Obligation of a bank to provide a bank account to a non-consumer customer

December 20, 2022

24 January 2022


Yin Yang et.al. (Yin Yang) is a group of companies that operate a sauna club. Yin Yang has several business accounts with ING Bank N.V. (ING) and also an agreement with ING to deposit cash, the verpakt afstorten agreement (the deposit agreement). In 2016, police searched Yin Yang's premises and found cash, drugs and weapons. Yin Yang received quite a bit of media attention as a result of the search.

Following the police search, ING carried out a customer survey. That investigation showed that in one year Yin Yang had deposited almost EUR 5 million in cash with ING, compared to almost EUR 1 million in debit card transactions during the same period. According to ING, Yin Yang had not provided sufficient information to the bank for it to be able to trace the origin of the cash. As a result, ING could  not guarantee regulators that its accounts were not being used for money laundering. By letter dated March 10, 2017 ING therefore announced that it was terminating the deposit agreement with immediate effect. In addition, by letter dated April 14, 2017, ING notified Yin Yang that it wished to terminate the banking relationship because ING no longer had confidence in continuing it.

Yin Yang subsequently demanded in summary proceedings that ING continue the banking relationship. The District Court denied Yin Yang's demands, but the Court of Appeal reversed the District Court’s judgment and ordered ING to continue the banking relationship until January 1, 2018. In the following period, Yin Yang took various measures to mitigate integrity risks and tried to open a bank account at other banks, but without success.

Meanwhile, the Public Prosecutor's Office had informed the two directors of Yin Yang that a criminal investigation was underway against them in connection with money laundering. Eventually, by letter dated November 8, 2017, ING terminated the banking relationship with Yin Yang as of January 1, 2018. Yin Yang thereupon initiated summary proceedings and claimed (once again) continuation of the banking relationship with ING and continuation of the deposit agreement. The District Court again denied this claim. This time the Court of Appeal largely upheld the District Court’s judgment, but did order ING to continue the banking relationship and the deposit agreement on packed deposits through to February 16, 2018.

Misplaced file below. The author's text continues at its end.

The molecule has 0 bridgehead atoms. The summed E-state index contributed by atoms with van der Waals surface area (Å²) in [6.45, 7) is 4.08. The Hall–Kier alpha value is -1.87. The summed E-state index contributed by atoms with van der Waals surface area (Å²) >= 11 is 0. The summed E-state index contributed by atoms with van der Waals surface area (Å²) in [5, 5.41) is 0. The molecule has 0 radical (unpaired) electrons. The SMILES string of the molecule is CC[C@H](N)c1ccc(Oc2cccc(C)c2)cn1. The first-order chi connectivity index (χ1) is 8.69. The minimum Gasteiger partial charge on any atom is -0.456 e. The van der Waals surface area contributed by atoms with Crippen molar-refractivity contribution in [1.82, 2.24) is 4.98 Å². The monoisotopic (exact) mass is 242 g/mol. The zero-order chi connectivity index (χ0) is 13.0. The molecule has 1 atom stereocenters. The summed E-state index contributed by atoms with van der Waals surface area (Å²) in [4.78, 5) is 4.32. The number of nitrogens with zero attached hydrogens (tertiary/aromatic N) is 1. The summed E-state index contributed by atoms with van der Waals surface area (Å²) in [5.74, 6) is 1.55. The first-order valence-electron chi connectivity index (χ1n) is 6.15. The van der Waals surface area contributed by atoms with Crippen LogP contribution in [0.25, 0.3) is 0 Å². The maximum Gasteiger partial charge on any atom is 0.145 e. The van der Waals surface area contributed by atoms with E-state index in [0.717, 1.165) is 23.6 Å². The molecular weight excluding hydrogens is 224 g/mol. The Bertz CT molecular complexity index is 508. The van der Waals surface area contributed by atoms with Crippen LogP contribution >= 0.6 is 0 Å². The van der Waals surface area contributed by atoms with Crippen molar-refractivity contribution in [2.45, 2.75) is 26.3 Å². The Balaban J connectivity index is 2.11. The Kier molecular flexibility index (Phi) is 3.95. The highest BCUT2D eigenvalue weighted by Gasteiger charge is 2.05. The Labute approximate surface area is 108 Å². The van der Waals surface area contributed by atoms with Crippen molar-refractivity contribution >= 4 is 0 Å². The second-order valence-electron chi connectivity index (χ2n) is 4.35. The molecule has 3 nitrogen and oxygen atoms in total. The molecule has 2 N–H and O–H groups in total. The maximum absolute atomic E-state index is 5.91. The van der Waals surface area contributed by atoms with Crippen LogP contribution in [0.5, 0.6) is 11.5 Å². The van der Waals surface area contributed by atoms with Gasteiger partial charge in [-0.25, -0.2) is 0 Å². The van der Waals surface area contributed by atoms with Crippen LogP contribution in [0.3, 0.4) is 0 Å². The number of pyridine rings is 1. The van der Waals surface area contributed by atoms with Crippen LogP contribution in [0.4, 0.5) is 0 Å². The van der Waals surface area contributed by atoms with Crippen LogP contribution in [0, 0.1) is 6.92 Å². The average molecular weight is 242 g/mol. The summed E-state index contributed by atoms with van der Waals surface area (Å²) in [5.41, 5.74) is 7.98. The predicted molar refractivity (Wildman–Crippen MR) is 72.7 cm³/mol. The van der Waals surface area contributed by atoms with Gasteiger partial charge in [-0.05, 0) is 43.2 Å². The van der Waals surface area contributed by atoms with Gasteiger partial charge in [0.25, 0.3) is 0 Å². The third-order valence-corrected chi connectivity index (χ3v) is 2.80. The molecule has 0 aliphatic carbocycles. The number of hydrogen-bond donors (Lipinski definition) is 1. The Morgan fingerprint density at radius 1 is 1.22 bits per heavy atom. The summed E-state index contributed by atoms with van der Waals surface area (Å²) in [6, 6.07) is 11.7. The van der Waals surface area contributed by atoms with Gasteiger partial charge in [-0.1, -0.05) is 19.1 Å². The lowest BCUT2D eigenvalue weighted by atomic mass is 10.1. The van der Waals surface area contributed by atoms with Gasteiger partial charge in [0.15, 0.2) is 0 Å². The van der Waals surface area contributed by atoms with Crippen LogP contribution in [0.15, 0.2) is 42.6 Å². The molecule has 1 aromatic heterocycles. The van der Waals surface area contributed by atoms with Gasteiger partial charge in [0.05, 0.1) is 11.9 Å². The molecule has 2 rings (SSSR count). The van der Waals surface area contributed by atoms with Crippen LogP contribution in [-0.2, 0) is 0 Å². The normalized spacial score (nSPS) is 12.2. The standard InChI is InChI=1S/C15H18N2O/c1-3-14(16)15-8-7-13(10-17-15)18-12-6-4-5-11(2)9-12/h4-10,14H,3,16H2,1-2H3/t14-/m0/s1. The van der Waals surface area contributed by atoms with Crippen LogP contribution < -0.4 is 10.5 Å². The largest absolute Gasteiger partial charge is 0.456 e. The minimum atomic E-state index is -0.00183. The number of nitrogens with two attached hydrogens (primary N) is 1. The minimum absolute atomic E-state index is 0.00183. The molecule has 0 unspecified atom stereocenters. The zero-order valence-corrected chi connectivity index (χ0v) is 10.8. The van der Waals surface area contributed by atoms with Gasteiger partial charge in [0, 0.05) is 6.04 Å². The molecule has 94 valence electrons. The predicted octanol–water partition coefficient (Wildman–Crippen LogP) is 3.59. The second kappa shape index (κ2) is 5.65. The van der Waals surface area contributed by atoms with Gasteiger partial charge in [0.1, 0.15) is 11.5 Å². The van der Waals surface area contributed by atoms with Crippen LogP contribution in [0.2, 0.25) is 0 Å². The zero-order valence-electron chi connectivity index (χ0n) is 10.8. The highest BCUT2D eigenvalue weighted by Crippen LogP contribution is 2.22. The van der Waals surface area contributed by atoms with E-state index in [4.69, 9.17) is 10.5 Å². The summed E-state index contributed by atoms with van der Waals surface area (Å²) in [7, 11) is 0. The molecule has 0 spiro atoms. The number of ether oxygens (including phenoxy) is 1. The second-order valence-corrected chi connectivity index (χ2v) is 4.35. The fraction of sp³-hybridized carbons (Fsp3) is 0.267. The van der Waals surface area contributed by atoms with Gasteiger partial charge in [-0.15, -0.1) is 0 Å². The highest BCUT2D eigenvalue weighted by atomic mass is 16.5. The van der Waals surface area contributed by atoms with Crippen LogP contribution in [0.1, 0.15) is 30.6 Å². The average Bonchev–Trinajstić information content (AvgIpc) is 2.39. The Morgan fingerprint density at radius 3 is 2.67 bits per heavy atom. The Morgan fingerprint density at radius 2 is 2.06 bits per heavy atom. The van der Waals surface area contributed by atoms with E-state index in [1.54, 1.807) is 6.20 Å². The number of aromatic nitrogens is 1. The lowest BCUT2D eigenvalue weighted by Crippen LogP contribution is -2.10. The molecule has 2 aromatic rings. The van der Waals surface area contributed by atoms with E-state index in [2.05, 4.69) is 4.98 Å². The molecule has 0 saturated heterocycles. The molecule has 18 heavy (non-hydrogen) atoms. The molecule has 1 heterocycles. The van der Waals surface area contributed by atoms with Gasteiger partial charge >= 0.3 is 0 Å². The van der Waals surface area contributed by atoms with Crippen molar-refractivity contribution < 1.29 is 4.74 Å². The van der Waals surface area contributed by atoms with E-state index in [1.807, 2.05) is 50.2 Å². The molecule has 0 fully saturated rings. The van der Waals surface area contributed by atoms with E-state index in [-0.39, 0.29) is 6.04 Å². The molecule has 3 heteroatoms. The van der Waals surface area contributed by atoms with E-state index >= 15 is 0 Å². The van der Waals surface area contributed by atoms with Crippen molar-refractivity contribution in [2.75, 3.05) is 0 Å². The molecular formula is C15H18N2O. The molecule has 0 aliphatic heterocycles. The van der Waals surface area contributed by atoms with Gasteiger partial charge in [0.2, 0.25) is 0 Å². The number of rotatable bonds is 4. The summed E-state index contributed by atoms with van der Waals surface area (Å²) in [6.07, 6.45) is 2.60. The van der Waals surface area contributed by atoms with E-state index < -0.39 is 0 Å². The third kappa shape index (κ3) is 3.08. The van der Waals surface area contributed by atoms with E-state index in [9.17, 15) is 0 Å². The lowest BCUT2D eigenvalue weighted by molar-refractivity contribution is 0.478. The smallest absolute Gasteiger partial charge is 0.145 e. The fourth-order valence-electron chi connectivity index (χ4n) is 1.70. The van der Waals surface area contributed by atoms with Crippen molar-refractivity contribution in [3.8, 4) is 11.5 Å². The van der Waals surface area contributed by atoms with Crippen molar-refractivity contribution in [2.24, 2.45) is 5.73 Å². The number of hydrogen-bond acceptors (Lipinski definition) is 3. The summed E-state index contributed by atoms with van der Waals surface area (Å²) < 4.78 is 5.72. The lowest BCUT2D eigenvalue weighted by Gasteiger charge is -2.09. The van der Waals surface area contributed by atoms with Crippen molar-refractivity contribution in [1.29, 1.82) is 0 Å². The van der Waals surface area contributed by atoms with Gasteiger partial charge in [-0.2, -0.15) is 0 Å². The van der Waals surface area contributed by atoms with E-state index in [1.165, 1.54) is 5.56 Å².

In the summer of 2018, a settlement was reached between the two directors of Yin Yang and the Public Prosecutor’s Office regarding the charge of exchanging cash three times without having a valid license for this. As to the other (alleged) criminal acts, the Public Prosecutor's Office dismissed the criminal case against Yin Yang and its directors. Despite the dismissal, ING refused to continue or reinstate the deposit agreement and the banking relationship with Yin Yang.

Yin Yang again initiated summary proceedings and claimed that ING should be ordered to continue or reinstate the deposit agreement and the banking relationship with Yin Yang. This time the District Court granted the claims on the condition that, with respect to the deposit agreement, Yin Yang met certain conditions. ING subsequently argued that Yin Yang had not met those conditions and did not reinstate the deposit agreement. Summary proceedings were again initiated in which ING was ordered in the first instance to continue or reinstate the deposit agreement and the banking relationship with Yin Yang. However, Yin Yang lost that case in appeal. ING subsequently announced that it would proceed with the settlement of all of Yin Yang's accounts. Yin Yang then again claimed in summary proceedings that ING should be ordered to continue or reinstate the deposit agreement and the banking relationship with Yin Yang.